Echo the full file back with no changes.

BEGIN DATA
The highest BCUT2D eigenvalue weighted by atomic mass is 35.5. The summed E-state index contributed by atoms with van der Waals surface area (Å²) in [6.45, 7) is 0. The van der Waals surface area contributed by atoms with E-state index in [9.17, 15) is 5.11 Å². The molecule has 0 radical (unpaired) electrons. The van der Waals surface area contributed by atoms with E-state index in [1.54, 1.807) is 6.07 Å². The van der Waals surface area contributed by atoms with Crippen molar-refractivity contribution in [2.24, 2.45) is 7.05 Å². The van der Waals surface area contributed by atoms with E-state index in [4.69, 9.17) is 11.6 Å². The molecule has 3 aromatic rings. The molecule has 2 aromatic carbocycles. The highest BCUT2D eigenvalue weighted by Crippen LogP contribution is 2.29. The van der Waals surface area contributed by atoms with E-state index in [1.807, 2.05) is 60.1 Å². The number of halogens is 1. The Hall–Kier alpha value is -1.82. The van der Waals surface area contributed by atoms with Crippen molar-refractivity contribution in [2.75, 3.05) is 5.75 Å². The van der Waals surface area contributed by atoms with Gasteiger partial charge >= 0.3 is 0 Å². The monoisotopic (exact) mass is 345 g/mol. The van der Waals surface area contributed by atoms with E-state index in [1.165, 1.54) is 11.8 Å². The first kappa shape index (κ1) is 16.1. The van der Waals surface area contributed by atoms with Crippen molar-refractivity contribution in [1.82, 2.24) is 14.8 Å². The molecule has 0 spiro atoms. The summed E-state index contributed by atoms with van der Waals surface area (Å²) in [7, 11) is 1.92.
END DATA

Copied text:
The highest BCUT2D eigenvalue weighted by atomic mass is 35.5. The summed E-state index contributed by atoms with van der Waals surface area (Å²) in [6.45, 7) is 0. The van der Waals surface area contributed by atoms with E-state index in [9.17, 15) is 5.11 Å². The molecule has 0 radical (unpaired) electrons. The van der Waals surface area contributed by atoms with E-state index in [1.54, 1.807) is 6.07 Å². The van der Waals surface area contributed by atoms with Crippen molar-refractivity contribution in [2.24, 2.45) is 7.05 Å². The van der Waals surface area contributed by atoms with E-state index in [4.69, 9.17) is 11.6 Å². The molecule has 3 aromatic rings. The molecule has 2 aromatic carbocycles. The highest BCUT2D eigenvalue weighted by Crippen LogP contribution is 2.29. The van der Waals surface area contributed by atoms with E-state index in [1.807, 2.05) is 60.1 Å². The number of halogens is 1. The Hall–Kier alpha value is -1.82. The van der Waals surface area contributed by atoms with Crippen molar-refractivity contribution in [2.75, 3.05) is 5.75 Å². The van der Waals surface area contributed by atoms with Gasteiger partial charge >= 0.3 is 0 Å². The monoisotopic (exact) mass is 345 g/mol. The van der Waals surface area contributed by atoms with E-state index in [1.165, 1.54) is 11.8 Å². The first kappa shape index (κ1) is 16.1. The van der Waals surface area contributed by atoms with Crippen molar-refractivity contribution in [1.82, 2.24) is 14.8 Å². The molecule has 0 spiro atoms. The summed E-state index contributed by atoms with van der Waals surface area (Å²) in [7, 11) is 1.92.